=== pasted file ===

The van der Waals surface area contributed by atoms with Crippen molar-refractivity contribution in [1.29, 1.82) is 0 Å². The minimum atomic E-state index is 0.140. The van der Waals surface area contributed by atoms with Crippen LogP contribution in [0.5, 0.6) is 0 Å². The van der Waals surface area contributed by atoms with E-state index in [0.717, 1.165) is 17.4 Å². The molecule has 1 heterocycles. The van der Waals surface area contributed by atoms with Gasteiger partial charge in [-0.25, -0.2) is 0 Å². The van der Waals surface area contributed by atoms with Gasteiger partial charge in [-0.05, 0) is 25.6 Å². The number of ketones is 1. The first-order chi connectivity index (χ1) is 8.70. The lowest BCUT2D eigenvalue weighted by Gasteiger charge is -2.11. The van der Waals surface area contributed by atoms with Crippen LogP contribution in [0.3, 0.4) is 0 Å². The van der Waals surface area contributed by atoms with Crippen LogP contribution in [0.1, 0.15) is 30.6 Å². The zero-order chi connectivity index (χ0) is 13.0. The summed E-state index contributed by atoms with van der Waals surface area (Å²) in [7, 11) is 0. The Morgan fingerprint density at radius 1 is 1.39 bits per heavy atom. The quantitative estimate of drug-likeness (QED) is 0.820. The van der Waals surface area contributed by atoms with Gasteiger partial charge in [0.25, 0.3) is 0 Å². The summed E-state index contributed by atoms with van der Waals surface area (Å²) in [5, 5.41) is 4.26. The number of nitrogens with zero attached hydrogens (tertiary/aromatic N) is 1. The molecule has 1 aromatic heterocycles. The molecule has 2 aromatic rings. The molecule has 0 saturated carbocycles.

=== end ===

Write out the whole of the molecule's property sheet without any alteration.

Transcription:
The van der Waals surface area contributed by atoms with Crippen molar-refractivity contribution in [1.29, 1.82) is 0 Å². The minimum atomic E-state index is 0.140. The van der Waals surface area contributed by atoms with Crippen LogP contribution in [0.5, 0.6) is 0 Å². The van der Waals surface area contributed by atoms with E-state index in [0.717, 1.165) is 17.4 Å². The molecule has 1 heterocycles. The van der Waals surface area contributed by atoms with Gasteiger partial charge in [-0.25, -0.2) is 0 Å². The van der Waals surface area contributed by atoms with Gasteiger partial charge in [-0.05, 0) is 25.6 Å². The number of ketones is 1. The first-order chi connectivity index (χ1) is 8.70. The lowest BCUT2D eigenvalue weighted by Gasteiger charge is -2.11. The van der Waals surface area contributed by atoms with Crippen LogP contribution in [0.3, 0.4) is 0 Å². The van der Waals surface area contributed by atoms with Crippen LogP contribution in [0.1, 0.15) is 30.6 Å². The zero-order chi connectivity index (χ0) is 13.0. The summed E-state index contributed by atoms with van der Waals surface area (Å²) in [7, 11) is 0. The Morgan fingerprint density at radius 1 is 1.39 bits per heavy atom. The quantitative estimate of drug-likeness (QED) is 0.820. The van der Waals surface area contributed by atoms with Gasteiger partial charge in [0.25, 0.3) is 0 Å². The summed E-state index contributed by atoms with van der Waals surface area (Å²) in [5, 5.41) is 4.26. The number of nitrogens with zero attached hydrogens (tertiary/aromatic N) is 1. The molecule has 1 aromatic heterocycles. The molecule has 2 aromatic rings. The molecule has 0 saturated carbocycles.